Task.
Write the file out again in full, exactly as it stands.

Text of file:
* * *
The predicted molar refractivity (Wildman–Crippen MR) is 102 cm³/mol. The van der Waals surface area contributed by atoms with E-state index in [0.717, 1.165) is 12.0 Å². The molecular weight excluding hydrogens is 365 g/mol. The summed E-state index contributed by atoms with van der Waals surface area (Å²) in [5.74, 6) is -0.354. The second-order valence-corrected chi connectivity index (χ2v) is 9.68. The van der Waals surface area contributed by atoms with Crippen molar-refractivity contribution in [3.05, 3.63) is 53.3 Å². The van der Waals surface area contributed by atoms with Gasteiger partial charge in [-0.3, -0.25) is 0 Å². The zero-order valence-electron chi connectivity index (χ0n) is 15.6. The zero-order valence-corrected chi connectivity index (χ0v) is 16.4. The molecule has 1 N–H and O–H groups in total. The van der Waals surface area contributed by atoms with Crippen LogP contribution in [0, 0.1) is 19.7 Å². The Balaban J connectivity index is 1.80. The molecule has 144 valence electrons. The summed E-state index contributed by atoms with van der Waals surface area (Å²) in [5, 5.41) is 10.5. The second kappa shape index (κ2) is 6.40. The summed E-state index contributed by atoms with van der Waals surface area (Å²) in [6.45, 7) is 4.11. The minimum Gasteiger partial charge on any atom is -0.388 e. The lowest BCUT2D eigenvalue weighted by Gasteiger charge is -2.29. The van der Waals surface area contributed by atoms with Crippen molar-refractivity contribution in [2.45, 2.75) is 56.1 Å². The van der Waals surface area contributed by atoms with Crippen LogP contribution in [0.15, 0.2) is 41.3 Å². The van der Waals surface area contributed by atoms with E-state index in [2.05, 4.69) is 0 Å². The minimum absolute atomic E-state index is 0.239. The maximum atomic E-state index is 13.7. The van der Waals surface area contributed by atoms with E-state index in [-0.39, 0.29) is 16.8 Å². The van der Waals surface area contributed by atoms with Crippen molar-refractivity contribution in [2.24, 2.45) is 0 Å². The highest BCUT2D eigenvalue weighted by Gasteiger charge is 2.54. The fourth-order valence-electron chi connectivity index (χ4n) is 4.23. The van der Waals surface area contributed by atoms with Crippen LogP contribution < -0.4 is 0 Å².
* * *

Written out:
The predicted molar refractivity (Wildman–Crippen MR) is 102 cm³/mol. The van der Waals surface area contributed by atoms with E-state index in [0.717, 1.165) is 12.0 Å². The molecular weight excluding hydrogens is 365 g/mol. The summed E-state index contributed by atoms with van der Waals surface area (Å²) in [5.74, 6) is -0.354. The second-order valence-corrected chi connectivity index (χ2v) is 9.68. The van der Waals surface area contributed by atoms with Crippen molar-refractivity contribution in [3.05, 3.63) is 53.3 Å². The van der Waals surface area contributed by atoms with Gasteiger partial charge in [-0.3, -0.25) is 0 Å². The zero-order valence-electron chi connectivity index (χ0n) is 15.6. The zero-order valence-corrected chi connectivity index (χ0v) is 16.4. The molecule has 1 N–H and O–H groups in total. The van der Waals surface area contributed by atoms with Crippen LogP contribution in [0, 0.1) is 19.7 Å². The Balaban J connectivity index is 1.80. The molecule has 144 valence electrons. The summed E-state index contributed by atoms with van der Waals surface area (Å²) in [5, 5.41) is 10.5. The second kappa shape index (κ2) is 6.40. The summed E-state index contributed by atoms with van der Waals surface area (Å²) in [6.45, 7) is 4.11. The minimum Gasteiger partial charge on any atom is -0.388 e. The lowest BCUT2D eigenvalue weighted by Gasteiger charge is -2.29. The van der Waals surface area contributed by atoms with Crippen molar-refractivity contribution in [2.45, 2.75) is 56.1 Å². The van der Waals surface area contributed by atoms with Crippen LogP contribution in [0.15, 0.2) is 41.3 Å². The van der Waals surface area contributed by atoms with E-state index in [2.05, 4.69) is 0 Å². The minimum absolute atomic E-state index is 0.239. The maximum atomic E-state index is 13.7. The van der Waals surface area contributed by atoms with E-state index in [-0.39, 0.29) is 16.8 Å². The van der Waals surface area contributed by atoms with Crippen molar-refractivity contribution in [2.24, 2.45) is 0 Å². The highest BCUT2D eigenvalue weighted by Gasteiger charge is 2.54. The fourth-order valence-electron chi connectivity index (χ4n) is 4.23. The van der Waals surface area contributed by atoms with Crippen LogP contribution < -0.4 is 0 Å².